The Reformers and their theological heirs recognized that the natural order of the family was not only good, but also essential for the advancement of the Kingdom of God, alongside the institution of the church. God had appointed for elders to preach the Word in the church, and for fathers to gather this spiritual manna for their homes, by teaching the Word to their families daily.

This was likewise understood by the framers of the Westminster Confession, who declared that, “God is to be worshipped everywhere in spirit and in truth…in private families daily, and…more solemnly in the public assemblies” (WCF 21:6, SLBCF 22:6). Familial piety could not be sidestepped in the pursuit of revival in the church, for as Richard Baxter said, “You cannot expect a general reformation till you procure family reformation.” For if religion “is not promoted by these societies [families], it doth not prosper, nor promise much for future increase” (The Practical Works of Richard Baxter, Vol. 4, 385). The prefatory letter to the Second London Baptist Confession similarly notes that the “spring and cause of the decay of religion in our day…is the neglect of the worship of God in families by those to whom the charge and conduct of them is committed.”

Recognizing the necessity of family religion for the propagation of the Gospel, the Puritans diligently expounded the doctrine of the family and the duties enjoined to heads of households. One such treatise was the classic Of Domestical Duties, by the Westminster divine, William Gouge. In it, he beautifully relates the necessity, utility, and efficacy of the family for the building of God’s Kingdom. Below is a short excerpt from his work, which can be found through Chapel Library:

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On the Public Reading of Scripture

Posted on Dec. 16, 2011

Tim Challies posted an excellent article on Scripture reading in church. Here are the guidelines we use in our church to help men prepare for reading Scripture.

Also, consider Unleashing the Word by Max MacLean on the same subject.

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Christianity Today Asks: “Should Sunday School Be for the Whole Family?”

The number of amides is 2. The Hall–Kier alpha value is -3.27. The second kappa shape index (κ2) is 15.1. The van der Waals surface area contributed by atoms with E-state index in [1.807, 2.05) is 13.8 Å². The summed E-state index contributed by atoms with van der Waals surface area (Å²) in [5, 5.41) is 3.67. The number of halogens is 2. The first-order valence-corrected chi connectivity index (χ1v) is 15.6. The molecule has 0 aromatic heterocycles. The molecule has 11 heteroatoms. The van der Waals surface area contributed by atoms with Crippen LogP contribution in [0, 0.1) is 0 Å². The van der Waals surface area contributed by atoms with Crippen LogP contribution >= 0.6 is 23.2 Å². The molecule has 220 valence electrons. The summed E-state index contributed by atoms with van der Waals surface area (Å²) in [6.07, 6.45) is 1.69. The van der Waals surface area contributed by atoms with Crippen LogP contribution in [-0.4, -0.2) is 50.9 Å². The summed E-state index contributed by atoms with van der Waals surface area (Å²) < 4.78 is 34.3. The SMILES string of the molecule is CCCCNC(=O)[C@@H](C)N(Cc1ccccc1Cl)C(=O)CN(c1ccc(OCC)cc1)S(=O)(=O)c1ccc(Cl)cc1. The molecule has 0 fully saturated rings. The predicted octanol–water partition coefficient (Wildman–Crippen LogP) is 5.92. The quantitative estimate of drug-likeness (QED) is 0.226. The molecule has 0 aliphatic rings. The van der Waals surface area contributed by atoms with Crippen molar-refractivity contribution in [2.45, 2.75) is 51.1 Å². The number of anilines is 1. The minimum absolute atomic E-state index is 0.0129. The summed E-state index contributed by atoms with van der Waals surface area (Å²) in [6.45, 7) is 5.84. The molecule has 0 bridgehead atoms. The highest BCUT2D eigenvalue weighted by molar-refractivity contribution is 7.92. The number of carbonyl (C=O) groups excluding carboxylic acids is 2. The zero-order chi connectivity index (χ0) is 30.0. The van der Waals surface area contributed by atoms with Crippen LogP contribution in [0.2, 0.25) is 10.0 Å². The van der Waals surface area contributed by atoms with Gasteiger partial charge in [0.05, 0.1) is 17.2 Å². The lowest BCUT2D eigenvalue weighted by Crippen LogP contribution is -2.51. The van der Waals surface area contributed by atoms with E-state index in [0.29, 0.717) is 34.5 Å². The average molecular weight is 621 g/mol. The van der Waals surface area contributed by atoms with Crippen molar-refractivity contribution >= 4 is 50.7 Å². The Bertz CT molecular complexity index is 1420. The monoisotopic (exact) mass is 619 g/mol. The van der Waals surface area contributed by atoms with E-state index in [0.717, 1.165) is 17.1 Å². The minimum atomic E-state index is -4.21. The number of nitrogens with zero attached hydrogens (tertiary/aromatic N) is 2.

Posted on Dec. 16, 2011

ChristianityToday posted an article today, asking the question: “Should Sunday School Be for the Whole Family?” 

As evidence mounts that children would benefit from more integration into adult church life, some advocates face criticism for taking a good idea too far. See the whole article here.

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Seven Observations From an NCFIC “Outsider”

Posted on Dec. 15, 2011

Pastor Kevin Ivy of Cleary Baptist Church in Mississippi and his family came to our Gospel-Centered Marriages for a Glorious Church conference two months ago.  Here are seven observations that he has.

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The Factory That Manufactures

Posted on Dec. 14, 2011

“…the business done in the home is nothing less than the shaping of the bodies and souls of humanity. The family is the factory that manufactures mankind.”
Brave New Family, by G.K. Chesterton





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“Preaching in a Graveyard

Posted on Dec. 08, 2011

Jonny White, during his presentation on Chapter 20 of the Baptist Confession of 1689 - “On the Gospel and the Extent of the Grace Thereof,” told this story of the indispensability of the power of the Holy Spirit to bring life. He spoke of a seminary professor who used to take his students to a grave yard. He would say, “preach….” Here is an audio clip of the story:

Gospel Extent.mp3